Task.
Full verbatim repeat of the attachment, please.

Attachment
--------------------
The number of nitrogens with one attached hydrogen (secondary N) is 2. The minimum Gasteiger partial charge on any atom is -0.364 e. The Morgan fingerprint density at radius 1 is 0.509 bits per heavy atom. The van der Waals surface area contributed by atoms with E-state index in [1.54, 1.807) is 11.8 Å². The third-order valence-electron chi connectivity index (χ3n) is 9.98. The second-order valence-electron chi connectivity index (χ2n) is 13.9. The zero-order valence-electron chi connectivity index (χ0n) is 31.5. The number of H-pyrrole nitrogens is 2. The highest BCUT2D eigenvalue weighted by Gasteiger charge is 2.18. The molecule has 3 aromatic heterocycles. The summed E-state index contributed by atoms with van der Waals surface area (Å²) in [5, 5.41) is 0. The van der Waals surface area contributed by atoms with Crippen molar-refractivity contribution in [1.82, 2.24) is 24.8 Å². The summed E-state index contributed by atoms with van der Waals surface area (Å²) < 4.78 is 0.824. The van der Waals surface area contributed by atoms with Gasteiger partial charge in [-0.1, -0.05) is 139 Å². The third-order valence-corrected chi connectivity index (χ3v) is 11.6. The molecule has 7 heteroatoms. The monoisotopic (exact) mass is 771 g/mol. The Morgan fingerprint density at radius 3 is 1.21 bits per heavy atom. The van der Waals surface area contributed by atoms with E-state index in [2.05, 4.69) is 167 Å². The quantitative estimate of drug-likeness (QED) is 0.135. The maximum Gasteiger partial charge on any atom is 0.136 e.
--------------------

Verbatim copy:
The number of nitrogens with one attached hydrogen (secondary N) is 2. The minimum Gasteiger partial charge on any atom is -0.364 e. The Morgan fingerprint density at radius 1 is 0.509 bits per heavy atom. The van der Waals surface area contributed by atoms with E-state index in [1.54, 1.807) is 11.8 Å². The third-order valence-electron chi connectivity index (χ3n) is 9.98. The second-order valence-electron chi connectivity index (χ2n) is 13.9. The zero-order valence-electron chi connectivity index (χ0n) is 31.5. The number of H-pyrrole nitrogens is 2. The highest BCUT2D eigenvalue weighted by Gasteiger charge is 2.18. The molecule has 3 aromatic heterocycles. The summed E-state index contributed by atoms with van der Waals surface area (Å²) in [5, 5.41) is 0. The van der Waals surface area contributed by atoms with Crippen molar-refractivity contribution in [1.82, 2.24) is 24.8 Å². The summed E-state index contributed by atoms with van der Waals surface area (Å²) < 4.78 is 0.824. The van der Waals surface area contributed by atoms with Gasteiger partial charge in [-0.1, -0.05) is 139 Å². The third-order valence-corrected chi connectivity index (χ3v) is 11.6. The molecule has 7 heteroatoms. The monoisotopic (exact) mass is 771 g/mol. The Morgan fingerprint density at radius 3 is 1.21 bits per heavy atom. The van der Waals surface area contributed by atoms with E-state index in [2.05, 4.69) is 167 Å². The quantitative estimate of drug-likeness (QED) is 0.135. The maximum Gasteiger partial charge on any atom is 0.136 e.